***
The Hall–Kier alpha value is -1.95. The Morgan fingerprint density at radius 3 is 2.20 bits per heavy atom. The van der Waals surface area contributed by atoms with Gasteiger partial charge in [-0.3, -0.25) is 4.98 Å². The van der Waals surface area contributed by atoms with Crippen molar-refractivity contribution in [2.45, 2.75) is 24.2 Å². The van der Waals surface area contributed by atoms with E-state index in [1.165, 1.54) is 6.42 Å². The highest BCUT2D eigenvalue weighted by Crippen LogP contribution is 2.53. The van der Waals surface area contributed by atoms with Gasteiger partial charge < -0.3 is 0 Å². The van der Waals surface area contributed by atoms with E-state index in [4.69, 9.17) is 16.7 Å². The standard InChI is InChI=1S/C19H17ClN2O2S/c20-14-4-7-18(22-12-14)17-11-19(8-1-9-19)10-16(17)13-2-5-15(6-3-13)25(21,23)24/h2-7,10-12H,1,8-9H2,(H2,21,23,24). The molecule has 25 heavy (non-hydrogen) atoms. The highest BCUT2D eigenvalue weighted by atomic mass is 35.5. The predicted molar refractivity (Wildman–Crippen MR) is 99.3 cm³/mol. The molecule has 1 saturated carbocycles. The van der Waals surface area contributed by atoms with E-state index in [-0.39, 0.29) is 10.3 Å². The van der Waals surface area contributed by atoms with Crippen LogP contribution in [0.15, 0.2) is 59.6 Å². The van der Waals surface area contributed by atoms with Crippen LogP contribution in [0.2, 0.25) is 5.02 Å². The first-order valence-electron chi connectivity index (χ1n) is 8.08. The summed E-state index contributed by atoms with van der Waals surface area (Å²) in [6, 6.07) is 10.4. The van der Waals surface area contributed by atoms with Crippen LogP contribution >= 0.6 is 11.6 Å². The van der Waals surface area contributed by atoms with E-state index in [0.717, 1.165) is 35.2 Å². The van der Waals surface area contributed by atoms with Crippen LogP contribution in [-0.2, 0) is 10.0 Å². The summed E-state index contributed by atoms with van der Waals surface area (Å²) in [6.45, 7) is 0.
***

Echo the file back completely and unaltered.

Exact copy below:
The Hall–Kier alpha value is -1.95. The Morgan fingerprint density at radius 3 is 2.20 bits per heavy atom. The van der Waals surface area contributed by atoms with Gasteiger partial charge in [-0.3, -0.25) is 4.98 Å². The van der Waals surface area contributed by atoms with Crippen molar-refractivity contribution in [2.45, 2.75) is 24.2 Å². The van der Waals surface area contributed by atoms with E-state index in [1.165, 1.54) is 6.42 Å². The highest BCUT2D eigenvalue weighted by Crippen LogP contribution is 2.53. The van der Waals surface area contributed by atoms with Gasteiger partial charge < -0.3 is 0 Å². The van der Waals surface area contributed by atoms with E-state index in [4.69, 9.17) is 16.7 Å². The standard InChI is InChI=1S/C19H17ClN2O2S/c20-14-4-7-18(22-12-14)17-11-19(8-1-9-19)10-16(17)13-2-5-15(6-3-13)25(21,23)24/h2-7,10-12H,1,8-9H2,(H2,21,23,24). The molecule has 25 heavy (non-hydrogen) atoms. The highest BCUT2D eigenvalue weighted by atomic mass is 35.5. The predicted molar refractivity (Wildman–Crippen MR) is 99.3 cm³/mol. The molecule has 1 saturated carbocycles. The van der Waals surface area contributed by atoms with E-state index in [-0.39, 0.29) is 10.3 Å². The van der Waals surface area contributed by atoms with Crippen LogP contribution in [0.15, 0.2) is 59.6 Å². The van der Waals surface area contributed by atoms with Crippen LogP contribution in [0.2, 0.25) is 5.02 Å². The first-order valence-electron chi connectivity index (χ1n) is 8.08. The summed E-state index contributed by atoms with van der Waals surface area (Å²) in [6, 6.07) is 10.4. The van der Waals surface area contributed by atoms with Crippen LogP contribution >= 0.6 is 11.6 Å². The van der Waals surface area contributed by atoms with E-state index in [0.717, 1.165) is 35.2 Å². The van der Waals surface area contributed by atoms with Crippen LogP contribution in [-0.2, 0) is 10.0 Å². The summed E-state index contributed by atoms with van der Waals surface area (Å²) in [6.45, 7) is 0.